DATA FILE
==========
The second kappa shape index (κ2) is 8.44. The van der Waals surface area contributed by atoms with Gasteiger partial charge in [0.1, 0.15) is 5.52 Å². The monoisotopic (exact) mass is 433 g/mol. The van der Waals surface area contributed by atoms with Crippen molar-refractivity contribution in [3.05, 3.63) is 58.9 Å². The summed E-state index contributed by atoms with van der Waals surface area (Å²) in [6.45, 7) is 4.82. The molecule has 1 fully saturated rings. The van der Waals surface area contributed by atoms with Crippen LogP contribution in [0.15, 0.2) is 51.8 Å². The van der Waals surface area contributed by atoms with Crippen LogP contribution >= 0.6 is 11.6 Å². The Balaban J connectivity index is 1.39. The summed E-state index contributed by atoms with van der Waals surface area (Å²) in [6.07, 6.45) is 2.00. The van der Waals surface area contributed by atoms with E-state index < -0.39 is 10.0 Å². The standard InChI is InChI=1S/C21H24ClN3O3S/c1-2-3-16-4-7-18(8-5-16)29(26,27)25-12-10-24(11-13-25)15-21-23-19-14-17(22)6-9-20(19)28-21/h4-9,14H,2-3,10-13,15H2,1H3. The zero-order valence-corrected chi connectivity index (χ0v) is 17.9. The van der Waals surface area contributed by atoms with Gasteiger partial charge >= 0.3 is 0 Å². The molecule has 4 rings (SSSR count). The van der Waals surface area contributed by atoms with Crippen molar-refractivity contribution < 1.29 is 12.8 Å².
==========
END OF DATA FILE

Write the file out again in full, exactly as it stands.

The second kappa shape index (κ2) is 8.44. The van der Waals surface area contributed by atoms with Gasteiger partial charge in [0.1, 0.15) is 5.52 Å². The monoisotopic (exact) mass is 433 g/mol. The van der Waals surface area contributed by atoms with Crippen molar-refractivity contribution in [3.05, 3.63) is 58.9 Å². The summed E-state index contributed by atoms with van der Waals surface area (Å²) in [6.45, 7) is 4.82. The molecule has 1 fully saturated rings. The van der Waals surface area contributed by atoms with Crippen LogP contribution in [0.15, 0.2) is 51.8 Å². The van der Waals surface area contributed by atoms with Crippen LogP contribution >= 0.6 is 11.6 Å². The Balaban J connectivity index is 1.39. The summed E-state index contributed by atoms with van der Waals surface area (Å²) in [6.07, 6.45) is 2.00. The van der Waals surface area contributed by atoms with E-state index < -0.39 is 10.0 Å². The standard InChI is InChI=1S/C21H24ClN3O3S/c1-2-3-16-4-7-18(8-5-16)29(26,27)25-12-10-24(11-13-25)15-21-23-19-14-17(22)6-9-20(19)28-21/h4-9,14H,2-3,10-13,15H2,1H3. The zero-order valence-corrected chi connectivity index (χ0v) is 17.9. The van der Waals surface area contributed by atoms with Gasteiger partial charge >= 0.3 is 0 Å². The molecule has 4 rings (SSSR count). The van der Waals surface area contributed by atoms with Crippen molar-refractivity contribution < 1.29 is 12.8 Å².